"We spray disinfectant in this place as a precautionary measure against the spread of coronavirus," an officer at the Borobudur Conservation Center Yudi Suhartono stated here on Monday.
Suhartono conveyed that as of Monday, the zone 1 of Borobudur Temple -- usually thronged by visitors keen on enjoying the sunrise and sunset -- was closed to the public.
Moreover, he announced that the Borobudur Temple will be closed from March 16 to March 29, 2020.
"Yesterday, several visitors had flocked here, but we do not know whether they are healthy or infected. Hence, as a precautionary measure to contain the spread of the virus, we have sprayed disinfectant solution in some sections of the temple, such as stupas and handrails, that visitors often touch," he revealed.
Suhartono further noted that the disinfectant sprayed in the temple is not harmful to humans since it is only an antiviral and antibacterial mixture of glycerol, alcohol, and water.
"The spraying will be conducted periodically. It depends on the number of visitors. Recently, there were no visitors here, so it will be done later before the opening time," he stated.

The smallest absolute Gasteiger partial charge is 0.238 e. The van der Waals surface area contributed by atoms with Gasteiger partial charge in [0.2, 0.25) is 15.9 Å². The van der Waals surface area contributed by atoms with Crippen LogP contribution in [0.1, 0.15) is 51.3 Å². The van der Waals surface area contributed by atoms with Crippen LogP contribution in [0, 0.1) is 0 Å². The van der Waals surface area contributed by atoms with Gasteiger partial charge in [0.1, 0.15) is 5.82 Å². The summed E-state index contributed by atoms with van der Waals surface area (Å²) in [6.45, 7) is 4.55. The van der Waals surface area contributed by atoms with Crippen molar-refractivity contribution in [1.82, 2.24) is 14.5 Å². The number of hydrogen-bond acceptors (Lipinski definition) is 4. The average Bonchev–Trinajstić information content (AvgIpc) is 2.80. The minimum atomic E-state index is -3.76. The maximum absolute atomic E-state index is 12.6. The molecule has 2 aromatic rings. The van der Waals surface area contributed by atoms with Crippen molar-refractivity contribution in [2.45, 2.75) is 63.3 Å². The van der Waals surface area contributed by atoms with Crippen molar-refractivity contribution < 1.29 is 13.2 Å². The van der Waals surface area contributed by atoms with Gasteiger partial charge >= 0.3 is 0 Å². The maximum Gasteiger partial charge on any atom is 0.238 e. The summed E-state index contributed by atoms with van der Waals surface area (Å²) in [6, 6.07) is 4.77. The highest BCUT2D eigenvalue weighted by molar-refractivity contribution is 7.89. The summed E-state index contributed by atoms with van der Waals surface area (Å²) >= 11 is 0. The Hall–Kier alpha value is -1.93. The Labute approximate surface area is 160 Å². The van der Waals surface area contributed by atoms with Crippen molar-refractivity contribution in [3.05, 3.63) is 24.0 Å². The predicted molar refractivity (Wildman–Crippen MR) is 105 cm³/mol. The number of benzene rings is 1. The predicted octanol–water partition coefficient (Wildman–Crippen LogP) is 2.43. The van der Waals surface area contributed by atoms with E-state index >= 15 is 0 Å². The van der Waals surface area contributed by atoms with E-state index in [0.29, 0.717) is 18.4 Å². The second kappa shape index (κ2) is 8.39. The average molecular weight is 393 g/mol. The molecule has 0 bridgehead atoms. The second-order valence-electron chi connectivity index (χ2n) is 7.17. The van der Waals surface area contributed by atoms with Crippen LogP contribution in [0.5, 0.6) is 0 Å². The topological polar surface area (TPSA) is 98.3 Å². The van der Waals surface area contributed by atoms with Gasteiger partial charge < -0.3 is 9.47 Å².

Apart from periodic spraying with disinfectants, Borobudur Temple will also be routinely cleaned of moss, algae, and fungus, according to Tri Hartono, head of the Borobudur Conservation Center.
Meanwhile, several visitors expressed disappointment over not being able to visit Borobudur Temple.
Suradi, a visitor from Jakarta, claimed to have been unaware earlier of the temple being closed though fully understood that the move was aimed at preventing the spread of Covid-19.
"Although I am disappointed, I think it is better to close the temple as a precautionary measure against the contamination of the virus," he remarked. Related news: Ten thousands runners join Borobudur Marathon 2019
Related news: Indonesia's coronavirus cases jump to 117
EDITED BY INE